Chapter 65 in Birding Gauteng covers the Bronkhorstspruit Dam Nature Reserve.
1. May 2010
On the 17th of May my five year old son, Drew, and I left home at 6am to bird the Wilge River Valley route about 25 kilometers north of Bronkhorstspruit. The area was beautiful but birds somewhat scarce given that it was winter. I have posted a report about that part of the day separately. We needed to spend some time at a dam birding waterfowl, so we headed off to the Bronkhorstspruit Dam about 15 kilometers south of the town of Bronkhorstspruit.
The spot seems primarily geared for angling and not birding, but we did managed to see some good sights even though it was a winter's day and we were in the reserve from about 1:30 until 4 (not exactly ideal birding time of the day). Here are some of our highlights.
The first birds we saw were rather large and did not fly away from us (which was refreshing after the morning spent roadside birding) - they were Common Ostrich.
The waterbirds that we saw on the lake were all birds that we were familiar with, including Red-billed Teal, Yellow-billed Duck, Red-knobbed Coot (hundreds of them), African Jacana (just one), Little Grebe (a few families), Egyptian Goose, Reed Cormorant, African Darter and White-breasted Cormorant.
We were thrilled to get up close to two Grey-headed Gull sitting on the edge of the dam:
We also got up close to a little Klittlitz's Plover which was really special:
We surprised a juvenile Northern Black Korhaan - unfortunately it took off and we searched in vain to find it where it had landed. A few flight shots is all we came away with:
Two larks graced us with lengthy sightings and we enjoyed studying them and seeing their differences from each other - they were Red-capped Lark (I am pretty sure of this id) and Rufous-naped Lark (I think this is what it is - but could it also be Red-capped Lark - without the red shoulder pads? Help!!!):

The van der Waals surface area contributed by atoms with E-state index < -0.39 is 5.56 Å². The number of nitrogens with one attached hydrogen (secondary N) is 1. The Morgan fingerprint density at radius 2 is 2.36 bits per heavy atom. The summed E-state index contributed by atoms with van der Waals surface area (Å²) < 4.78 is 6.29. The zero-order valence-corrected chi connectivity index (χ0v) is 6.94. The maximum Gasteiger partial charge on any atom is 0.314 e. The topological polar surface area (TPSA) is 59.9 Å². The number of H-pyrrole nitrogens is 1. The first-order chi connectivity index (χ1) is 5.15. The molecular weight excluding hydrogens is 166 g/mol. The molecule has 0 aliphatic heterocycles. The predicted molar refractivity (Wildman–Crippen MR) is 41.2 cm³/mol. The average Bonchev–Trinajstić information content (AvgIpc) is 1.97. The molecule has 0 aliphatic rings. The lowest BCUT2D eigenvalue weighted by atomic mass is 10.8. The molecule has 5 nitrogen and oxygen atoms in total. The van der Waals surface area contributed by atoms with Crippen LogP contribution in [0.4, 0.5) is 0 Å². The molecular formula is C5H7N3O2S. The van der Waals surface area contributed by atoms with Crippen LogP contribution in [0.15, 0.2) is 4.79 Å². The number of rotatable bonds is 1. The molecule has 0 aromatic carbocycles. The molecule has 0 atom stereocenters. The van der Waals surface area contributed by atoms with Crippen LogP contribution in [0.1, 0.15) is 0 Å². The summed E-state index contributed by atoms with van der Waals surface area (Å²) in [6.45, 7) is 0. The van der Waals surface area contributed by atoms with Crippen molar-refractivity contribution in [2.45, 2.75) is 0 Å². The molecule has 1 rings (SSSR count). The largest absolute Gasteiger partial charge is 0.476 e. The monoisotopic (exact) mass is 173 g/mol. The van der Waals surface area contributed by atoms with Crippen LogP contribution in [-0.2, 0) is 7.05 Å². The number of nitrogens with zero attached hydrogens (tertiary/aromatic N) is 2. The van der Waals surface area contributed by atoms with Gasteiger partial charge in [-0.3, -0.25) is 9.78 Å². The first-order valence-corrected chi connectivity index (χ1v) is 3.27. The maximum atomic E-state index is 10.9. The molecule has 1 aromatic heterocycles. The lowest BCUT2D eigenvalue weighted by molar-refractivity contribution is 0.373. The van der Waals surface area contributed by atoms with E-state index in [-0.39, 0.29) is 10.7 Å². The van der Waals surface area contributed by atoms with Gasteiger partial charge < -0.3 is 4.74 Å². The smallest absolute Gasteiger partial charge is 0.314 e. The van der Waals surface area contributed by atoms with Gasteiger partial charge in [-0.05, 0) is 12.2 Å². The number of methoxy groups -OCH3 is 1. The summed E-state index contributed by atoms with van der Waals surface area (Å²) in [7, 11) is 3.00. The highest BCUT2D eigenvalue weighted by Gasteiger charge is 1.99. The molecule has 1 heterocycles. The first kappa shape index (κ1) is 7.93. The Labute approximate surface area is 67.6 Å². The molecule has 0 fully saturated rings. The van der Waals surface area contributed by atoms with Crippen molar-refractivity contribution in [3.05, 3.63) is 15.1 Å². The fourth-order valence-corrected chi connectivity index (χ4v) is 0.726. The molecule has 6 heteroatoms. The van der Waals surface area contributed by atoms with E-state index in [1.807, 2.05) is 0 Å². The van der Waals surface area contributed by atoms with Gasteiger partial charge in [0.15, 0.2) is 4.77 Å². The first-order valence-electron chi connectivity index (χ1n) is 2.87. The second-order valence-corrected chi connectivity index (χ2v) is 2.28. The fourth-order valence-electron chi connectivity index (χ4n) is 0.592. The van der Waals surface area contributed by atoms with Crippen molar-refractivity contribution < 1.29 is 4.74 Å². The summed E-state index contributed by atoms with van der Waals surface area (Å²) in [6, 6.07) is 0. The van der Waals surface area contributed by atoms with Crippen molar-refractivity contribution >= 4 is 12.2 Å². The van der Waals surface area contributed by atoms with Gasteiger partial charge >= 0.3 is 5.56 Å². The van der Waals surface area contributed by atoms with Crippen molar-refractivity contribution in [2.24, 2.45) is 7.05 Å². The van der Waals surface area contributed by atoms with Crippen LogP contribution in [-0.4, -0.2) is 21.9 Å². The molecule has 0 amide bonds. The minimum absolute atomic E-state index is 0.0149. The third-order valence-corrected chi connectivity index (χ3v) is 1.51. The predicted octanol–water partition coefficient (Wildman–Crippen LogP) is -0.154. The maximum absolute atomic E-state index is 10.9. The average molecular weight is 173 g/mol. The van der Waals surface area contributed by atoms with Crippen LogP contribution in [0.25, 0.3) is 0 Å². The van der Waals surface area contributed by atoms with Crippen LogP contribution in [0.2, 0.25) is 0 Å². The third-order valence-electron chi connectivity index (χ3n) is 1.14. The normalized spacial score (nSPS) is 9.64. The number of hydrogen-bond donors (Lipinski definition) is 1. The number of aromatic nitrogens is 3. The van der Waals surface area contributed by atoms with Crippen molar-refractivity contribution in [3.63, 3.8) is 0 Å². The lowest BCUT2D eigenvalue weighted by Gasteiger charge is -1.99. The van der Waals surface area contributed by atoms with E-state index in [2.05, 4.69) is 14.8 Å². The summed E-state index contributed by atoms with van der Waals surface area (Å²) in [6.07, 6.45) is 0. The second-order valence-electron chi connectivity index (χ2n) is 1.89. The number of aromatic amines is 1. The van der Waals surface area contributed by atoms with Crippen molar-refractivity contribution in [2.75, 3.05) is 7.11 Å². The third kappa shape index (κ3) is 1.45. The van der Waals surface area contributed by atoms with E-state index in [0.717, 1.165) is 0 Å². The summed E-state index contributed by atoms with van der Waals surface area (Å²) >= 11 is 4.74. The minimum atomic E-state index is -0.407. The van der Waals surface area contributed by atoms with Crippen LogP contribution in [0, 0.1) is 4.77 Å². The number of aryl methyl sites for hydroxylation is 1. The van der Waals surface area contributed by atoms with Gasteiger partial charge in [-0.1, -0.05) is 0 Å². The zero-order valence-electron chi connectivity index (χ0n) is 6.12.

Some other birds included: Cape Longclaw, Martin_Brown-throated (a lifer for me), Long-tailed Widowbird, Blacksmith Lapwing, Southern Masked Weaver, Cape Wagtail, Three-banded Plover, Common Fiscal, Common Waxbill, Streaky-headed Seedeater and African Stonechat (do I have to mention Hadeda Ibis???). The only Raptor we saw was a Black-shouldered Kite on the road leaving the reserve and we heard an African Fish-Eagle calling one time.
In total we saw 30 bird species during the afternoon visit. Only recording one lifer was not a problem for me, as I am more interested in photographing birds (to perfect the craft and continually improve the shots I have for each bird species) than completing my list.
2. September 2010
On Monday the 7th September 2010 after visiting the Mabusa Nature Reserve and Groenfontein Pan, I popped in for an hour of birding at Bronkhorstspruit Dam - mostly hoping to see whether any of the waders had returned. I was disappointed to not see a single wader, apart from Three-banded Plover and Klittlitz's Plover, but as always the dam had much to offer.
All in all I saw Grey Heron, African Stonechat, White-throated Swallow, Southern Masked Weaver, Black-shouldered Kite, Common Fiscal, Yellow-billed Duck, Red-knobbed Coot, Cape Longclaw, Red-capped Lark, Blacksmith Lapwing, Grey-headed Gull, African Wattled Lapwing, Cape Wagtail, Speckled Pigeon, Glossy Ibis, African Pipit, Common Ostrich, Common Waxbill, Red-billed Teal, White-breasted Cormorant, Long-tailed Widowbird, Red-billed Quelea and Cape Teal.
The resident buck and Wildebeest always make for great photograph subjects:
On the way back to the R25 I spotted this Marsh Owl hunting in the cool of the late afternoon:
All good birding days have to come to an end - and the setting sun in the distance towards Pretoria made it quite clear that there would be no more pictures taken on the day!